Designing the Dining Table
This was a fun piece to do. Very few guidelines were put before me, short of creating a dining table for eight and with a strip of shagreen down the center. So I took to the sketch pad and banged out some ideas. But before anything was built, I made a full size mock-up out of corrugated cardboard and took it to the apartment, just to confirm that it would fit. Rule 1 – assume nothing. As it turned out, it fit nicely.
Then came time to select the materials. Several weeks before, I built a small desk using some figured white ash veneer. It was stunning, but for this application the veneer would be too coarse. So I took a look at several bundles of figured english sycamore keeping in mind that the client wanted a whitewash finish. I didn’t want the grain pattern to be hidden by the finish, so I selected the boldest one and asked my veneer man to apply the material to the top in a book matched pattern. Several additional panels were laid up for the base as well.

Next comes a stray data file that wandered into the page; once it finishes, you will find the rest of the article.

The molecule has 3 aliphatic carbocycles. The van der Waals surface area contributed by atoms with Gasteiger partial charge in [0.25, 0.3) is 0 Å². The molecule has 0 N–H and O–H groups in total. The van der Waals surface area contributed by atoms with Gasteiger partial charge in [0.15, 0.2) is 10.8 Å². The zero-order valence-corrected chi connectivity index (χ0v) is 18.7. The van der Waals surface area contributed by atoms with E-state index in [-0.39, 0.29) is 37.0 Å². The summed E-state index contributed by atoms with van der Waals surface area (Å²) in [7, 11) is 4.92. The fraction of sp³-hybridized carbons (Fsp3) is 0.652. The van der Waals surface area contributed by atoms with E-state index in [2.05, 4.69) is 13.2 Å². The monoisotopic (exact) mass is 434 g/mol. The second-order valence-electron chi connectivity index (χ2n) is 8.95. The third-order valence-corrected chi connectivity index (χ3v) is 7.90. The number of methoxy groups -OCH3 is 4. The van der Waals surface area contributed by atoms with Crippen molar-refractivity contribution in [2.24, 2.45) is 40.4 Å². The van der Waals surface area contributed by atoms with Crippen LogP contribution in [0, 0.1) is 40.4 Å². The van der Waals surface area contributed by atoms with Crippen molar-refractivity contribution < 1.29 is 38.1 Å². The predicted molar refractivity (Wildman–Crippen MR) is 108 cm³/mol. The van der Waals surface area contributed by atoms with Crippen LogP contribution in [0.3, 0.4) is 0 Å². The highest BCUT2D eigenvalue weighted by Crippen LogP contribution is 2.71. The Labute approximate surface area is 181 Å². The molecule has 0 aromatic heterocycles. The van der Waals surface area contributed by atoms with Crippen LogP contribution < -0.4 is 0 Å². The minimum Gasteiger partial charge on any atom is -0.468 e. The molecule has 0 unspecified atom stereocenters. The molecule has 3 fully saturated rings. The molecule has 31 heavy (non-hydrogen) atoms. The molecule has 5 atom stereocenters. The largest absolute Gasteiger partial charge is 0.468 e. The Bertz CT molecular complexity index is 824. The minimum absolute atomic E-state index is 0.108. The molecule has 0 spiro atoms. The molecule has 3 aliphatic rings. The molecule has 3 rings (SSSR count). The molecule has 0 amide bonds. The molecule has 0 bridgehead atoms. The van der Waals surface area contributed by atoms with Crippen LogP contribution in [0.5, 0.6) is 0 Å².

When the veneer panels were ready, I quickly assembled the base, which went together like an erector set .Pretty straight forward.
The top, however, was a little more challenging. I wanted it to look like a thick slab and so built up the edges using solid sycamore. This worked to my advantage because the wood edges protected the veneered top from chipping and it allowed me to fine tune their lengths and match the shagreen center panel, which couldn’t be adjusted. Once the three were of equal length, the shagreen center panel was lifted out and I was able to begin the finishing process.
Several coats of sealer were applied to close the pores of the wood and provide a smooth surface. Then a light whitewash was applied and finally a few coats of satin lacquer. And that’s pretty much it.